Some believe that there is an etymological relationship between Ishtar and Easter. Ishtar was an ancient Semitic fertility goddess of love, war and motherhood. The claim that the word Easter is derived from Ishtar is a false etymology. It is one of those instances in which two words sound similar, so they are assumed to have the same origin.

Lancaster concludes that the origin of the term “Easter” is likely related to the name of a Germanic month, “Eostre.”

Either way, it’s not clear enough that we can make dogmatic statements about it. (Also see Ralph Woodrow’s “Christmas, Easter and the Cross.”)

But here’s the real problematic part of Wootten’s message: That messianics, especially messianic Gentiles, have a better grasp of the truth than non-messianics.

We suggest that we first try to find a point of agreement with those whom we would like to teach. In that way, even if we can only get the people to take one step closer to the truth, it is, nonetheless, one step closer.

She says these even while telling her readers earlier that they shouldn’t act like they “know better.”

So, while Wootten appears to be chastising messianic believers who trash non-messianic believers, she is actually continuing to encourage messianics to treat non-messianics with condescension. Only more nicely.

This is pretty typical in the messianic Israel movement in my experience: Talk about how many Christians get a lot of things “right” and then proceed to talk down to them about how many things they get wrong or just can’t properly understand because they haven’t been given the light.

But here’s a fact I’ve had to admit over the past several years: There are a lot of non-messianic followers of Christ who can teach Wootten, me and all messianics a lot of things about discipleship and being faithful to the Body of Christ.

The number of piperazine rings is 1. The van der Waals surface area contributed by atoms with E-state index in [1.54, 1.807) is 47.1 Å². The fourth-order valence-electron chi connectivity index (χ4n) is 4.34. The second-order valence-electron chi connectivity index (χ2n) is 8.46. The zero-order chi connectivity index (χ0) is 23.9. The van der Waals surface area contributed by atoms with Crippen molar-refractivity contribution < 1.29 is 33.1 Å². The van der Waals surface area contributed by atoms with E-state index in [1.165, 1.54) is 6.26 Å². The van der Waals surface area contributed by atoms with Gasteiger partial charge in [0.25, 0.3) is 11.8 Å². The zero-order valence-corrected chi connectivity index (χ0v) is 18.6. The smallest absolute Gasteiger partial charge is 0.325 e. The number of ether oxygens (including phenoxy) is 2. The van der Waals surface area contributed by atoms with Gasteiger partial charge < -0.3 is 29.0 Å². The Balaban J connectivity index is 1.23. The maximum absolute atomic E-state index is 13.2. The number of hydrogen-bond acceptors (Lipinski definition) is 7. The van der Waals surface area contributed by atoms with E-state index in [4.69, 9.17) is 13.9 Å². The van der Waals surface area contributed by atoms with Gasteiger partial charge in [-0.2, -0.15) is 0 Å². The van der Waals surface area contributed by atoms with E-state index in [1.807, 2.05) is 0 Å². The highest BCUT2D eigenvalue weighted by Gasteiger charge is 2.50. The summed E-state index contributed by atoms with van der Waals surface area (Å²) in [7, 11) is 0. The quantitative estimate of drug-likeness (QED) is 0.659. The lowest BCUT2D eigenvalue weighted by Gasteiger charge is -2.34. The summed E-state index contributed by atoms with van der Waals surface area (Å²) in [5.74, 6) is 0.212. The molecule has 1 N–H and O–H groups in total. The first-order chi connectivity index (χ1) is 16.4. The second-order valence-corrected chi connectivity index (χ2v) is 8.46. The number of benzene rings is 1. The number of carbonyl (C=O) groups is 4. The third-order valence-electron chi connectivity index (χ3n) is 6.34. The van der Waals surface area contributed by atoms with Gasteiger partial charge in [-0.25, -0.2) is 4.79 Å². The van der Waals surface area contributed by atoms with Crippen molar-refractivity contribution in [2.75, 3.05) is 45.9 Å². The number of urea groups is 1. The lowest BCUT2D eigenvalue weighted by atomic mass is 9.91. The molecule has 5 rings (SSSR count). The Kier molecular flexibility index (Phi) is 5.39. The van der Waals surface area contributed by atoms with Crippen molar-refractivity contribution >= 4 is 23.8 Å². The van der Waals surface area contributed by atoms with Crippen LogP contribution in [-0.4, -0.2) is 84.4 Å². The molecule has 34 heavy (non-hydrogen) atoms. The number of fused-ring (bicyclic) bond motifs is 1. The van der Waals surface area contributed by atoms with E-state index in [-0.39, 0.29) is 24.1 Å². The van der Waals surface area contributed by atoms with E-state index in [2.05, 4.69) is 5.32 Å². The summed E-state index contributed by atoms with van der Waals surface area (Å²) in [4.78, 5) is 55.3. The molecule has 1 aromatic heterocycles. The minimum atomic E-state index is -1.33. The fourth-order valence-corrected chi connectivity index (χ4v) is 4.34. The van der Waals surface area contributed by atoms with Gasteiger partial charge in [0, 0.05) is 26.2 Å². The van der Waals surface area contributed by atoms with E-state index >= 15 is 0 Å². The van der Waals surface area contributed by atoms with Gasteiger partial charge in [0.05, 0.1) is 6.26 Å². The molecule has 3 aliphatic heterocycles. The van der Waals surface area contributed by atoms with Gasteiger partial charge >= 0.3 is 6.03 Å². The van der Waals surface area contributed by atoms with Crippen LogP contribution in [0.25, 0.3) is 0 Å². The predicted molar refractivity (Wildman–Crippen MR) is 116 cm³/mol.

To truly turn away from the attitude that we need to teach them, one needs humility and, instead of being so insistent on teaching others, needs to have his or her own teachable attitude.

I much prefer Janicki’s approach:

Those of us that have decided to forgo celebrating both Christmas and Easter must realize what this sounds like to other Christians. When we proudly declare to them that we do not celebrate Christmas and Easter what this tells them is that do not celebrate either Messiah’s birth or his resurrection, and it could even portray, as I have personally experienced, that we do not even believe in Yeshua as the son of God and the Messiah. Therefore it is imperative that we are careful in how we communicate these things.

In a way, Wootten and Janicki are saying the same thing, and both are putting the onus on messianics to be charitable and careful in how they communicate their beliefs. The problem with Wootten’s approach, though, is that she’s still operating from what could be called a “messianic urban legend” about the sources of Easter (we’re not even really sure where Easter eggs came from), and still confident that she’s in full possession of the “truth” about how to properly live out one’s belief in Messiah. (There’s also a problem with a woman teaching all of this, but I’ll deal with that in another post.)

Still, it’s refreshing to see this positive attitude toward non-messianic Christians gain more traction in the messianic movement. I also hope that the Messianic Covenant Community, which has made noise about reconciling with the messianic Jewish community, also begins to take steps to reconcile with the rest of the Body of Christ.